How to watch a WNDX Film

“To be clear, you will not see Hollywood-style dramas here,” warns Cecilia Araneda, president and co-founder of WNDX, Winnipeg’s Festival of Film and Video Art.

The disclaimer is almost a given—it’s a festival of independent experimental films and moving art, after all—but still a necessary reminder. The festival doesn’t host the type of indie films that one watches just for the sake of referencing their obscurity. They celebrate honest, artistic works of expression that would not typically be lauded in the mainstream.

Myself being one of many who feels vulnerable to meeting the expectations of the dominant culture, viewing some of these works provided some uncommon insight. In order to embrace the festival experience, there are some key things you’ll need to remember:


Keep an open mind

You’ll get the most out of your experience if you come into it with few expectations. Talking from my experience, I went into Thompson by Mike Maryniuk thinking there would be panoramic views of an open road moving towards the northern Manitoba landscape – perhaps a mainstream assumption. Instead, I was surprised to find myself being lulled into a trance while looking out of a car window at endless rows of trees, blurring and merging together. It was as if Maryniuk were the driver and I, merely his passenger.

It was an unexpected, but welcome experience. Another thing to keep in mind is that most of these films are non-linear; they typically have no set plot, no clear beginning or end. These aren’t full-length feature films catered to the public interest – these are snippets of various artists’ perspectives of their world being shared with the public.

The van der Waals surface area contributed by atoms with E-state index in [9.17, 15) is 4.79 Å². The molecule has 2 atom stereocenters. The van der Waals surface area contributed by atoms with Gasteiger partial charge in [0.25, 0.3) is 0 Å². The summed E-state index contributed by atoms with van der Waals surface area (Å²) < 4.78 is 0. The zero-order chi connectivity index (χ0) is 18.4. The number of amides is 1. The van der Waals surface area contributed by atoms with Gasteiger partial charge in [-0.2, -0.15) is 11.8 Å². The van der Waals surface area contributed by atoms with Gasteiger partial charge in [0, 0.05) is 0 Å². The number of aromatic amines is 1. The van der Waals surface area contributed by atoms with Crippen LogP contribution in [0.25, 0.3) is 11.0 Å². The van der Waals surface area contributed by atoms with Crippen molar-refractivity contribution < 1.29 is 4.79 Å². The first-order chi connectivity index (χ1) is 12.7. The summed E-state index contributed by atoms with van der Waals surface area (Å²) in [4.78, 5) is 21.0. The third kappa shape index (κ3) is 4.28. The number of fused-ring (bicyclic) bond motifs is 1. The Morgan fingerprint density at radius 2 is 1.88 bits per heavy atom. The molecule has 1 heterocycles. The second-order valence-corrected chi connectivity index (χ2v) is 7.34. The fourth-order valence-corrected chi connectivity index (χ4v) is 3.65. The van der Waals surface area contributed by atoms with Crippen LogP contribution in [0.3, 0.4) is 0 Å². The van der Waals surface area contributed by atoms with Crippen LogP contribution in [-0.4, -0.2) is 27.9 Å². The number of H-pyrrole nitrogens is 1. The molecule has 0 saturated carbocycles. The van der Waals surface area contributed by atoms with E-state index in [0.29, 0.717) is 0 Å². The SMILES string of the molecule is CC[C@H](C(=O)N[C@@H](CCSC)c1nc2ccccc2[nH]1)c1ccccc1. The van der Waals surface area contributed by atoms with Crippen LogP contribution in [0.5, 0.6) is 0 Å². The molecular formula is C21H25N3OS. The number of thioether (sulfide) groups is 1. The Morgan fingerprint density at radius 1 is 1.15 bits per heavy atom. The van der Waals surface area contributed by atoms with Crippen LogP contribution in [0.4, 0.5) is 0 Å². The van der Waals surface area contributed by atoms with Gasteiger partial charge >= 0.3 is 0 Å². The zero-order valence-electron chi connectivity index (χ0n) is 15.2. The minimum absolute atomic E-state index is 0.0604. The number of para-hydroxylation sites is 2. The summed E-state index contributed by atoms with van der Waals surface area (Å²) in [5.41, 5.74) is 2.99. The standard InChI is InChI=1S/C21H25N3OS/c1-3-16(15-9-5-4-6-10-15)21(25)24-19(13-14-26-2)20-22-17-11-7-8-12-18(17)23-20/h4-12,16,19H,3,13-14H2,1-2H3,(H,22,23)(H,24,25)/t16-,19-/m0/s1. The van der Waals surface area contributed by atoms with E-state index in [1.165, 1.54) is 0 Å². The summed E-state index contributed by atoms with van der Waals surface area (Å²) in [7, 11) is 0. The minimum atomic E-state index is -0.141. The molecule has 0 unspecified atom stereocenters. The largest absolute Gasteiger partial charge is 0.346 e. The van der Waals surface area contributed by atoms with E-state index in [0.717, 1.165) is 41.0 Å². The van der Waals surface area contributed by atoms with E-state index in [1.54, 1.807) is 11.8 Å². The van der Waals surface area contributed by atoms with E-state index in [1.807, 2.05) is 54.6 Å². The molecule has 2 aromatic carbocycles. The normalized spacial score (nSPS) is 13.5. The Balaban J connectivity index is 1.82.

Don’t be afraid

And for that matter, don’t worry if it makes you feel uncomfortable. The creation of art is an intimate process that requires great passion and honest—things that are rarely found in prominent blockbusters—so the occasional feeling of discomfort just comes with the territory. The works showcased in WNDX diverge from the cinematic comfort zone.

For instance, Dan Browne’s memento mori reflects on the concept of death through a series of flashing, fleeting images of the world—images of childhood, families, people, natural as well as man-made surroundings, and religious icons—occasionally accompanied by rhythmic drumming and a sound bite of a narrator discussing death in front of an audience. The images seem to mimic the lack of clarity we have about the concept.

Death is commonly viewed as an unsettling subject that everyone faces at some point, and having to meditate on its reality is not easy. This is just one of the many films in the festival that encourage the viewer to expose themselves to the unfamiliar.


Don’t expect to “get it” 

At least not right away – or in my case, ever. I’m no cinematography expert, nor do I claim to be a film critic. I can’t confidently declare one film as being better than another; but perhaps I don’t need to.

WNDX is a celebration of independent thinkers who breach the cultural norms of cinema. The festival encourages the audience to immerse themselves in these pictures and take some pieces home with them. These films aren’t seeking for approval or understanding, but merely appreciation.


WNDX runs from September 26 to 30. For more information, visit